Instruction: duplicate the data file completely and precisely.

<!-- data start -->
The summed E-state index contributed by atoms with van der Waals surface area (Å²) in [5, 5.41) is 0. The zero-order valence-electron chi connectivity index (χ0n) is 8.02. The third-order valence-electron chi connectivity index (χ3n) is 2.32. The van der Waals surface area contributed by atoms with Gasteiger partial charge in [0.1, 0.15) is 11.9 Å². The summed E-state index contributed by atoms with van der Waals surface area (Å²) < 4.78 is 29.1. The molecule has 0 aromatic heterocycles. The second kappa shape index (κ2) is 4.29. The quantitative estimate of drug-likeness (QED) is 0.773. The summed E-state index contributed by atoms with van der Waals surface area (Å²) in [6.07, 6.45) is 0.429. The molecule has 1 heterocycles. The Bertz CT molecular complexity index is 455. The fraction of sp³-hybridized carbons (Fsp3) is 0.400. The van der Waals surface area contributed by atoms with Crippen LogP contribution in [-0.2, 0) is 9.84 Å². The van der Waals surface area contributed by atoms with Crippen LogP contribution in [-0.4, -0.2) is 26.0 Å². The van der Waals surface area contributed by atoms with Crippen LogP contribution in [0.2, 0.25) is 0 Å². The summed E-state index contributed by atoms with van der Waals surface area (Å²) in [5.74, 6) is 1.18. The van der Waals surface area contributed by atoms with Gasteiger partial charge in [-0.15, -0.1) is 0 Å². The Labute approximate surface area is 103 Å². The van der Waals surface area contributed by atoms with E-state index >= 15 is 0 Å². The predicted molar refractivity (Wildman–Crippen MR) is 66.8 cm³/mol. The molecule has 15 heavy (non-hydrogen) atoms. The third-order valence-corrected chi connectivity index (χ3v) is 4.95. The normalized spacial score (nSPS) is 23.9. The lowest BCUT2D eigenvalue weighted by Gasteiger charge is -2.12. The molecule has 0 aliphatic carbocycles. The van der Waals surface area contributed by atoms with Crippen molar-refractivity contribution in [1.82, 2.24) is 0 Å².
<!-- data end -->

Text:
The summed E-state index contributed by atoms with van der Waals surface area (Å²) in [5, 5.41) is 0. The zero-order valence-electron chi connectivity index (χ0n) is 8.02. The third-order valence-electron chi connectivity index (χ3n) is 2.32. The van der Waals surface area contributed by atoms with Gasteiger partial charge in [0.1, 0.15) is 11.9 Å². The summed E-state index contributed by atoms with van der Waals surface area (Å²) < 4.78 is 29.1. The molecule has 0 aromatic heterocycles. The second kappa shape index (κ2) is 4.29. The quantitative estimate of drug-likeness (QED) is 0.773. The summed E-state index contributed by atoms with van der Waals surface area (Å²) in [6.07, 6.45) is 0.429. The molecule has 1 heterocycles. The Bertz CT molecular complexity index is 455. The fraction of sp³-hybridized carbons (Fsp3) is 0.400. The van der Waals surface area contributed by atoms with Crippen LogP contribution in [-0.2, 0) is 9.84 Å². The van der Waals surface area contributed by atoms with Crippen LogP contribution in [-0.4, -0.2) is 26.0 Å². The van der Waals surface area contributed by atoms with Crippen LogP contribution in [0.2, 0.25) is 0 Å². The summed E-state index contributed by atoms with van der Waals surface area (Å²) in [5.74, 6) is 1.18. The van der Waals surface area contributed by atoms with Gasteiger partial charge in [-0.15, -0.1) is 0 Å². The Labute approximate surface area is 103 Å². The van der Waals surface area contributed by atoms with E-state index >= 15 is 0 Å². The predicted molar refractivity (Wildman–Crippen MR) is 66.8 cm³/mol. The molecule has 15 heavy (non-hydrogen) atoms. The third-order valence-corrected chi connectivity index (χ3v) is 4.95. The normalized spacial score (nSPS) is 23.9. The lowest BCUT2D eigenvalue weighted by Gasteiger charge is -2.12. The molecule has 0 aliphatic carbocycles. The van der Waals surface area contributed by atoms with Crippen molar-refractivity contribution in [1.82, 2.24) is 0 Å².